Data_Sheet_1_Dynamics of Soil Microbial Communities During Diazepam and Oxazepam Biodegradation in Soil Flooded by Water From a WWTP.docx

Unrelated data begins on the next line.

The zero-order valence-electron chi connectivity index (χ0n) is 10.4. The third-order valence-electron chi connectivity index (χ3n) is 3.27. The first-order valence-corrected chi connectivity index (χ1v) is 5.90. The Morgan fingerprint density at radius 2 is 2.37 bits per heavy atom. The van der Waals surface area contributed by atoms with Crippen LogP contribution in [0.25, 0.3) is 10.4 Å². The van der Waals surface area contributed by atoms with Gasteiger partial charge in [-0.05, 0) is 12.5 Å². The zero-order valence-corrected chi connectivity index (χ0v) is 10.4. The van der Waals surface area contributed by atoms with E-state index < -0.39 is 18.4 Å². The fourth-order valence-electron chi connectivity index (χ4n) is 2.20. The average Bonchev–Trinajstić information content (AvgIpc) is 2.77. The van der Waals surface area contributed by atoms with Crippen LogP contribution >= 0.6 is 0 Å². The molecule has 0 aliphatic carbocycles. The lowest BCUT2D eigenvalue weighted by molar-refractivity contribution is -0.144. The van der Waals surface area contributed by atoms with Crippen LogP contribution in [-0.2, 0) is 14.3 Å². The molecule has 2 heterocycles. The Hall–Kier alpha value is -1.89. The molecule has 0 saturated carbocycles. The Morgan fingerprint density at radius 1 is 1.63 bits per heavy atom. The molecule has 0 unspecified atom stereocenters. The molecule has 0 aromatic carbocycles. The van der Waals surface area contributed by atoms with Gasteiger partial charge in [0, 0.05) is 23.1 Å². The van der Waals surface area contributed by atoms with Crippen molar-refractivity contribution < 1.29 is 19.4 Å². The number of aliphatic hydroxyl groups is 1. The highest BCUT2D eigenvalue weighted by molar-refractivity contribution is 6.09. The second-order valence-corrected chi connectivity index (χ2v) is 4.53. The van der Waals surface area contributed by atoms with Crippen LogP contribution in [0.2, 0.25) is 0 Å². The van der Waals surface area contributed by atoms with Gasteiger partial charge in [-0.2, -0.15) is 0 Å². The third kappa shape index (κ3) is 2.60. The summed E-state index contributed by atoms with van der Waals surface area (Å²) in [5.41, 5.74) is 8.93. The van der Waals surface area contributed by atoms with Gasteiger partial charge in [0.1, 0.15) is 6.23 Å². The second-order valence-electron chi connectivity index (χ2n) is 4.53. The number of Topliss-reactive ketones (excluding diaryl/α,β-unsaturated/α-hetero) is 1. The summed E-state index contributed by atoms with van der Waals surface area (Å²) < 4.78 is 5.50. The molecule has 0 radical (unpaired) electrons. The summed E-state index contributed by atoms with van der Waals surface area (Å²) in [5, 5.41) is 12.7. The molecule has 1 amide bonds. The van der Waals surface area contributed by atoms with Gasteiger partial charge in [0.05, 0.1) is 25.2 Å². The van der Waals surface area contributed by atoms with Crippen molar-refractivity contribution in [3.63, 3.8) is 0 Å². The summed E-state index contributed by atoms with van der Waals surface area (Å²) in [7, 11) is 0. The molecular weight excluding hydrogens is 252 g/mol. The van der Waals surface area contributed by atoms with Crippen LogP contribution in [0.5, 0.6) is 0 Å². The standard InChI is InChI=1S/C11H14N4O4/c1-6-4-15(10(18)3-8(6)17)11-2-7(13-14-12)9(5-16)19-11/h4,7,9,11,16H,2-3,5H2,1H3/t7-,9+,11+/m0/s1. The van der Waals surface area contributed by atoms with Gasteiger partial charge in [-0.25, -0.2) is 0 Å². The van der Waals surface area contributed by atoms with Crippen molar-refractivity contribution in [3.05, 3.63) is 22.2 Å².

The demand for energy and chemicals is constantly growing, leading to an increase of the amounts of contaminants discharged to the environment. Among these, pharmaceutical molecules are frequently found in treated wastewater that is discharged into superficial waters. Indeed, wastewater treatment plants (WWTPs) are designed to remove organic pollution from urban effluents but are not specific, especially toward contaminants of emerging concern (CECs), which finally reach the natural environment. In this context, it is important to study the fate of micropollutants, especially in a soil aquifer treatment (SAT) context for water from WWTPs, and for the most persistent molecules such as benzodiazepines. In the present study, soils sampled in a reed bed frequently flooded by water from a WWTP were spiked with diazepam and oxazepam in microcosms, and their concentrations were monitored for 97 days. It appeared that the two molecules were completely degraded after 15 days of incubation. Samples were collected during the experiment in order to follow the dynamics of the microbial communities, based on 16S rRNA gene sequencing for Archaea and Bacteria, and ITS2 gene for Fungi. The evolution of diversity and of specific operating taxonomic units (OTUs) highlighted an impact of the addition of benzodiazepines, a rapid resilience of the fungal community and an evolution of the bacterial community. It appeared that OTUs from the Brevibacillus genus were more abundant at the beginning of the biodegradation process, for diazepam and oxazepam conditions. Additionally, Tax4Fun tool was applied to 16S rRNA gene sequencing data to infer on the evolution of specific metabolic functions during biodegradation. It finally appeared that the microbial community in soils frequently exposed to water from WWTP, potentially containing CECs such as diazepam and oxazepam, may be adapted to the degradation of persistent contaminants.